.. I would like to see it fully repealed and then replaced with a plan that empowers patients and doctors, not the federal government.
.. The plan I would like to see would change the tax code to allow those with private insurance to get the [same] tax benefits as those with employer-based coverage. People who are insured through their employer get their coverage tax free, but if you go into the individual market you have to pay for it with tax dollars. I would like to see
- states reduce their mandates on healthcare. I would like to see
- medical malpractice reform.
- Doctors do practice defensive medicine because they are afraid of being sued. I’d like to see people be able to
- buy insurance from across state lines. I’d like to see
- Medicare made better by increasing the age limit from 65 because the average American lives to 79.
- I would like to see changes to Medicaid.
.. there are only about six million people in the market who have chronic or pre-existing conditions. The solution to help those people is to allow the states to set-up high-risk pools with funds from the federal government so that those people could get coverage and not make younger, healthier people pay for those costs. High-risk pools are a great way to deal with people who have these pre-existing conditions.
.. Long wait periods, people dying in the hospitals, and it even talks about the Veterans Administration which is a true single-payer system. It discusses how harmful it has been to the vets, and how they need privatization so our vets can have the best care.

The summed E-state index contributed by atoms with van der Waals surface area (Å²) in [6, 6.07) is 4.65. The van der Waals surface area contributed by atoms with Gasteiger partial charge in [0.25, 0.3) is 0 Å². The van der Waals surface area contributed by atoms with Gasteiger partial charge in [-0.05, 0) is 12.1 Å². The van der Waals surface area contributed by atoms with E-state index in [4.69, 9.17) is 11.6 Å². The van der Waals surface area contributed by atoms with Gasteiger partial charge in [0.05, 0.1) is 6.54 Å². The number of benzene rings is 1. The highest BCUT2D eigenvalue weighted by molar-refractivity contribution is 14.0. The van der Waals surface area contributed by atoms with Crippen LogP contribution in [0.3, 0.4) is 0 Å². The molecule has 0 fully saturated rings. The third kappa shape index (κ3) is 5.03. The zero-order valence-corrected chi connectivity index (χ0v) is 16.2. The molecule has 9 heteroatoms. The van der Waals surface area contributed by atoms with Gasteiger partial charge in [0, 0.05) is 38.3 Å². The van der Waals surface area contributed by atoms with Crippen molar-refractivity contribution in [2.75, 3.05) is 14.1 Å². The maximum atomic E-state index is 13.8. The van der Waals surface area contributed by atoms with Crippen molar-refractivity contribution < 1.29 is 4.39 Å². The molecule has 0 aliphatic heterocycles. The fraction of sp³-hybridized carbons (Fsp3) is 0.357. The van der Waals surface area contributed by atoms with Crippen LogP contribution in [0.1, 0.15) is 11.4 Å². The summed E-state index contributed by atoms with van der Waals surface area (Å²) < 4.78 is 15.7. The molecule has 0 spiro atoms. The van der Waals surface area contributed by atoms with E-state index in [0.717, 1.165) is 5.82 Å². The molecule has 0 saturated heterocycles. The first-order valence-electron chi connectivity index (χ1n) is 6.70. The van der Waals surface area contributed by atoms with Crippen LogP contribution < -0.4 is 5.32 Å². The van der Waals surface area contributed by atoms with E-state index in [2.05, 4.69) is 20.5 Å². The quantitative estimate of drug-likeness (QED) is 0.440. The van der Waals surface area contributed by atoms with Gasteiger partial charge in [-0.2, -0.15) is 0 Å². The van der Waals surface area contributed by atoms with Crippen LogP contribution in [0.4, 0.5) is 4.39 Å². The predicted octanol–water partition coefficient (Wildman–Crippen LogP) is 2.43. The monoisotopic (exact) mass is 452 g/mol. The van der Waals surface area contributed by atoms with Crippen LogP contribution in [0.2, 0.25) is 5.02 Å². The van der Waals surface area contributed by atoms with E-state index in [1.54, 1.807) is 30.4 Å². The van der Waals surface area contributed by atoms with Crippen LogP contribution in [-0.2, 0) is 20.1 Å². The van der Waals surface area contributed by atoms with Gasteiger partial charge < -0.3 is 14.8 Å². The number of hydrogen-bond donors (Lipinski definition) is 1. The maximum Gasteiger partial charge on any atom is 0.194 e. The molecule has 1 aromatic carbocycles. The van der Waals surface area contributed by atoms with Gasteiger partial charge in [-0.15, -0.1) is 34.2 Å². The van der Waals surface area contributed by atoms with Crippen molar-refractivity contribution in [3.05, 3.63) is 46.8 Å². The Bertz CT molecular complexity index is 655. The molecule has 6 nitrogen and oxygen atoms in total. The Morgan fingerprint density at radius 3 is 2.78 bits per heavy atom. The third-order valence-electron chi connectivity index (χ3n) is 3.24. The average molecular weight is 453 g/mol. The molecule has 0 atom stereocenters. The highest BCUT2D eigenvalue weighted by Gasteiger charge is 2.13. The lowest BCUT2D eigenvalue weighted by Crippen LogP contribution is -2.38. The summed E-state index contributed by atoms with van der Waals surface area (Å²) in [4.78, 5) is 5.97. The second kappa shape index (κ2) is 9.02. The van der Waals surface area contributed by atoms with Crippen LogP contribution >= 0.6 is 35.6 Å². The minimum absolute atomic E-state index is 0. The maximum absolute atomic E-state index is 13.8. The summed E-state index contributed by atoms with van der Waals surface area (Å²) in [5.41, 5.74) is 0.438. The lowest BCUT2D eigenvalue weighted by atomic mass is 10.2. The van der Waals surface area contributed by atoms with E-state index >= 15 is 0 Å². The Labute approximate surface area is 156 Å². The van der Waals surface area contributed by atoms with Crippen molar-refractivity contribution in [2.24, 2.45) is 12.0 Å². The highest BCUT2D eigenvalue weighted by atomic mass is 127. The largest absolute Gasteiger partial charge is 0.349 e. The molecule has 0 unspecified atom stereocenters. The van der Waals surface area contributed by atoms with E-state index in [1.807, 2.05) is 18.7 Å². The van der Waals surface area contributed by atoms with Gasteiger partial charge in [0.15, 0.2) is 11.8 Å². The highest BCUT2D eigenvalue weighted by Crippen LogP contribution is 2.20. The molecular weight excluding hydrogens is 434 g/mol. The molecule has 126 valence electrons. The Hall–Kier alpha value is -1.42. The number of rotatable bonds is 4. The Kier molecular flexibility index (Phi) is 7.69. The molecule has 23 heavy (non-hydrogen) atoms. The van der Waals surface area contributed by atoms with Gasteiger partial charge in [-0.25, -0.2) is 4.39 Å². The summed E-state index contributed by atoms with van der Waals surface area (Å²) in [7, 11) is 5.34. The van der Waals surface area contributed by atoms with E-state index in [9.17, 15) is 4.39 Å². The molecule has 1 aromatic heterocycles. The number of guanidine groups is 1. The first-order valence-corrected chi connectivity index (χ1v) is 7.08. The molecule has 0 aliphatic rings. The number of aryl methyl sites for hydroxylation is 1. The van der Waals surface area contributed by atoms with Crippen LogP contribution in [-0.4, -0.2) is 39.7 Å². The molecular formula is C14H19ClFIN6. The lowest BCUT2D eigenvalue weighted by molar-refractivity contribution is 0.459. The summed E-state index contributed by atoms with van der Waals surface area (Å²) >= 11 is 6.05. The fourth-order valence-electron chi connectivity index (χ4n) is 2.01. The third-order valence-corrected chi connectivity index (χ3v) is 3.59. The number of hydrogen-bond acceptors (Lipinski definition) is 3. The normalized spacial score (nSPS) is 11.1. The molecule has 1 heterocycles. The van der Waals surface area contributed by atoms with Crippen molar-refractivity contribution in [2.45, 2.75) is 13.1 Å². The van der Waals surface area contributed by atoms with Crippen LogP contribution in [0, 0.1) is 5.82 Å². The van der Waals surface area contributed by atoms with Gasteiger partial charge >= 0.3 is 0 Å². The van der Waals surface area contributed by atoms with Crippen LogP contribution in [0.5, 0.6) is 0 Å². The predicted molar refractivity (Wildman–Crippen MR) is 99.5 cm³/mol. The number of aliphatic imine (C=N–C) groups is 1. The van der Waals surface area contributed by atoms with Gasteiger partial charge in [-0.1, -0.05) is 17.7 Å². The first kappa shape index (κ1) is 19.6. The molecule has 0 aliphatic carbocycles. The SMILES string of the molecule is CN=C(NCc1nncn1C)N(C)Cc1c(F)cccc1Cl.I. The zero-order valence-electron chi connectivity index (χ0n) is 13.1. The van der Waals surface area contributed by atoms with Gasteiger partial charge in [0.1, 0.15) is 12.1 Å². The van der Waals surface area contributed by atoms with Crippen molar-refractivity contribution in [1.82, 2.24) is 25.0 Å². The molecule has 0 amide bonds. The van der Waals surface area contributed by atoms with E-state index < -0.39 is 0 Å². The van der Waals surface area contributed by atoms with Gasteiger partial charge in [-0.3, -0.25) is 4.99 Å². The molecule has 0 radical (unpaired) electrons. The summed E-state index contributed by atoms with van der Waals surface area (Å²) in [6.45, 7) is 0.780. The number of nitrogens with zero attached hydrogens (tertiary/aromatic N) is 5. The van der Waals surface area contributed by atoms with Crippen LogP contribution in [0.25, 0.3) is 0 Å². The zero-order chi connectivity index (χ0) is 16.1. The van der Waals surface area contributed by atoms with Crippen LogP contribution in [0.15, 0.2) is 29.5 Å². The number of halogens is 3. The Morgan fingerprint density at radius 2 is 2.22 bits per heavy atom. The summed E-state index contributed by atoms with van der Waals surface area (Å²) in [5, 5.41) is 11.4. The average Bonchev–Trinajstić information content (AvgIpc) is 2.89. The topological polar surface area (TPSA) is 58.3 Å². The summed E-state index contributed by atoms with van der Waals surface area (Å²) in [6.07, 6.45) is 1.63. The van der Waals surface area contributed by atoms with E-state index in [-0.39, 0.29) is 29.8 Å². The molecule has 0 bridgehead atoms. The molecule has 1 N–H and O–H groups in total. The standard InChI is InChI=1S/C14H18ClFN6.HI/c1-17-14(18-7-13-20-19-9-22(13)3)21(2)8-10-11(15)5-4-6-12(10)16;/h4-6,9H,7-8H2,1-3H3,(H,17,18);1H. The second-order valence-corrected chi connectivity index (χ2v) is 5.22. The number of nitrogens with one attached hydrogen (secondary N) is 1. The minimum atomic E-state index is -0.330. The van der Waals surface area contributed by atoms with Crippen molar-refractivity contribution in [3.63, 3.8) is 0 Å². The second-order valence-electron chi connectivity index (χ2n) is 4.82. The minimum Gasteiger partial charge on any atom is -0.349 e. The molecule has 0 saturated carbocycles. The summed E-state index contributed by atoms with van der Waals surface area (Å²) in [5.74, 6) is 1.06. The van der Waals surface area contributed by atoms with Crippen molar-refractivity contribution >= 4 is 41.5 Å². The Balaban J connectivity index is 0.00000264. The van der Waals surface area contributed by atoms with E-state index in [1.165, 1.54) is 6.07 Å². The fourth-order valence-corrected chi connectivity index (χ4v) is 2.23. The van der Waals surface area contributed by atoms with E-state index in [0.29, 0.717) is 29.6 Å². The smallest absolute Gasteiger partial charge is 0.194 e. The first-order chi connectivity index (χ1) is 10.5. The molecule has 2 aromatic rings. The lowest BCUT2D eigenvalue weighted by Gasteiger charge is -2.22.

While some Democrats have pressed for Trump’s impeachment, what would be certain is that Democratic committee chairs would swamp Trump and his deputies with subpoenas, document requests and public hearings that would bog down his administration and distract from his agenda ahead of the 2020 elections.
Already, congressional Democrats have amassed dozens of oversight requests targeting the White House, various Cabinet departments and private entities with business ties to Trump and his family.
.. Some outside Trump advisers have mused in recent days that losing the House would be a political disaster but saw a silver lining in the possibility that Democrats would veer left next year and be a foil for Trump